Combine the almond flour, tapioca flour, cinnamon, egg yolk, salt, baking soda in a food processor and pulse until combined. Add maple syrup and vanilla extract and pulse more until combined. Remove dough from the processor and fold in nuts and seeds. Form the dough into a rectangle and place on parchment or lined baking tray. Bake at 185°C for 15 – 18 minutes. Let cool for an hour and cut diagonally. Place onto the lined baking tray. Set the oven to 165°C and rebake for 15 – 18 minutes. Let cool for another 30 minutes, preferably over an hour.

Simmer for 10 minutes or until broccoli stems are soft. Add herbs, salt and pepper to taste

chocolate drizzle: Melt and drizzle on individual biscottis.

+ Serves 4 – 6 + Preparation: 20 min. Cooking Time: 1 hr.

+ Serves 6 + Preparation: 5 min. Cooking Time: 1 hr.

Heat coconut oil in pot. Add pancetta and fry. Add daikon, turnip, sweet potato, pumpkin, carrot, cauliflower, zucchini, brussel sprouts and fry for 5 minutes. Add broth and bring to simmer for 25 minutes.

gluten free

dairy free

egg free

gluten free

dairy free

SOY free

SUGAR free

yum. | decadent alternatives

la dolce vita { ki c k b a c k a n d e n j oy t h e s w e e t ta s t e o f i ta ly }

Recipes Libby Cornish,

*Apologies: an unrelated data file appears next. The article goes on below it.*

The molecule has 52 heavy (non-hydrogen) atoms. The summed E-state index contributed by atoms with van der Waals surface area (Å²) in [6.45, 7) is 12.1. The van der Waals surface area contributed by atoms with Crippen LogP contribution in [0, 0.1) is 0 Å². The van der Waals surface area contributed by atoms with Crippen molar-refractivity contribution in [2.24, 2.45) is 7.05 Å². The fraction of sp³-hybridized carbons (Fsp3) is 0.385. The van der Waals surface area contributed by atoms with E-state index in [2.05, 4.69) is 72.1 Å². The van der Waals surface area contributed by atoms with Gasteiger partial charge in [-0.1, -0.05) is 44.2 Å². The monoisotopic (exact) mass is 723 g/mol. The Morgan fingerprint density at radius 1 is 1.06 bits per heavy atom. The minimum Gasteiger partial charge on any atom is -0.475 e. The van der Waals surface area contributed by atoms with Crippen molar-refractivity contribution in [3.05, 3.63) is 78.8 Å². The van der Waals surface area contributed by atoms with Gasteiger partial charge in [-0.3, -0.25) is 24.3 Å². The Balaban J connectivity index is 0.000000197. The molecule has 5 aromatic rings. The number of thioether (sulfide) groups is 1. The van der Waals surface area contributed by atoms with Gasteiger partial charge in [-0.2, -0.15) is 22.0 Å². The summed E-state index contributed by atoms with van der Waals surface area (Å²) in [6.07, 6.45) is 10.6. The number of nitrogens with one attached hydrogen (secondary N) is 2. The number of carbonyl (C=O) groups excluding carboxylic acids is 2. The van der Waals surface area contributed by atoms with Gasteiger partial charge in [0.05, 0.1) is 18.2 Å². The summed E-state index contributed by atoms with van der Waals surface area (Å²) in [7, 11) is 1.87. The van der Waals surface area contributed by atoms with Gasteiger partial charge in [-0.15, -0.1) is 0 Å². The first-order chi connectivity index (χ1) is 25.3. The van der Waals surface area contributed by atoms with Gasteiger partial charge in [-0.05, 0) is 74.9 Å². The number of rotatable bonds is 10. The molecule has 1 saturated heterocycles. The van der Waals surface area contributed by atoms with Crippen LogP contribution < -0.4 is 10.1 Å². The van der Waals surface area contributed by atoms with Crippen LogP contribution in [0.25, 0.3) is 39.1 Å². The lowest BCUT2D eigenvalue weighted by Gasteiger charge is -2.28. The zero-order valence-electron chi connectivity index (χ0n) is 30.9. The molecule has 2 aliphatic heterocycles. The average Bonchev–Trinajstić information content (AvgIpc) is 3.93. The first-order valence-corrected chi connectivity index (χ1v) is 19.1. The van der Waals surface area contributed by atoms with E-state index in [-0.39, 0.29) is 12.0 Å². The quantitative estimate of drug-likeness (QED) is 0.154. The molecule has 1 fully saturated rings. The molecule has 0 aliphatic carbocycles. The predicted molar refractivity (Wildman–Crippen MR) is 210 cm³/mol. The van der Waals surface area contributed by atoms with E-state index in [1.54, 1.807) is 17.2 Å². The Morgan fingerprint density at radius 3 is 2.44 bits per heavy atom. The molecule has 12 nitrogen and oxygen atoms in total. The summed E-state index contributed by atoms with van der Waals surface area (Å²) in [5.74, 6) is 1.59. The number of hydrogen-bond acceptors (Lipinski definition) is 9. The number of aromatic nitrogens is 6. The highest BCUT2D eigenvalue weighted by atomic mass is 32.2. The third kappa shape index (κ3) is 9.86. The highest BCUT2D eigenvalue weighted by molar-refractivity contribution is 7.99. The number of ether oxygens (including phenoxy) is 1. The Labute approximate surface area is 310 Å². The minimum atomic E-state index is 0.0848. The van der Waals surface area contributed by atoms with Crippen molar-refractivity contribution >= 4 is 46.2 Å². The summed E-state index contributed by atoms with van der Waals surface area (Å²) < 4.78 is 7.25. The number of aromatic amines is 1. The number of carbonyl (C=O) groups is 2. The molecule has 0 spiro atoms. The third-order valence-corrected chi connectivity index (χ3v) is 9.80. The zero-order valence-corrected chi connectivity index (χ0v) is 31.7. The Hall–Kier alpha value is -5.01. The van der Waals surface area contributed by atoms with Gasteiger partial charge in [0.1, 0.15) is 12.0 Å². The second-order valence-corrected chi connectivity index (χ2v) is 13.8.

Lemon and Pistachio Cannoli { Ingredients } Pastry 300g Springhill Farm The Real Bread Mix 50g caster sugar 1/2 tsp bicarb soda pinch of cinnamon zest of 1 lemon 65g marsala (Sicillian fortified wine) 60g butter (melted) 1 egg yolk 50g water 1 egg white 2 litres sunflower oil Filling 400g mascarpone 300g thick Greek-style yoghurt 160g icing sugar zest of 2 lemons (9g) 50g lemon juice (1 lemon) 80g pistachios, finely chopped extra icing sugar for dusting In a mixing bowl stir together the bread mix, caster sugar and bicarb. Melt the butter. To the melted butter add the water, marsala, lemon zest and egg yolk. Stir to combine. Add the butter mix to the dry ingredients and stir until all ingredients are incorporated. Prepare a clean work surface, a pastry mat works well. Transfer the dough to the pastry mat and knead until the mixture is smooth; it's more elastic if kept moving.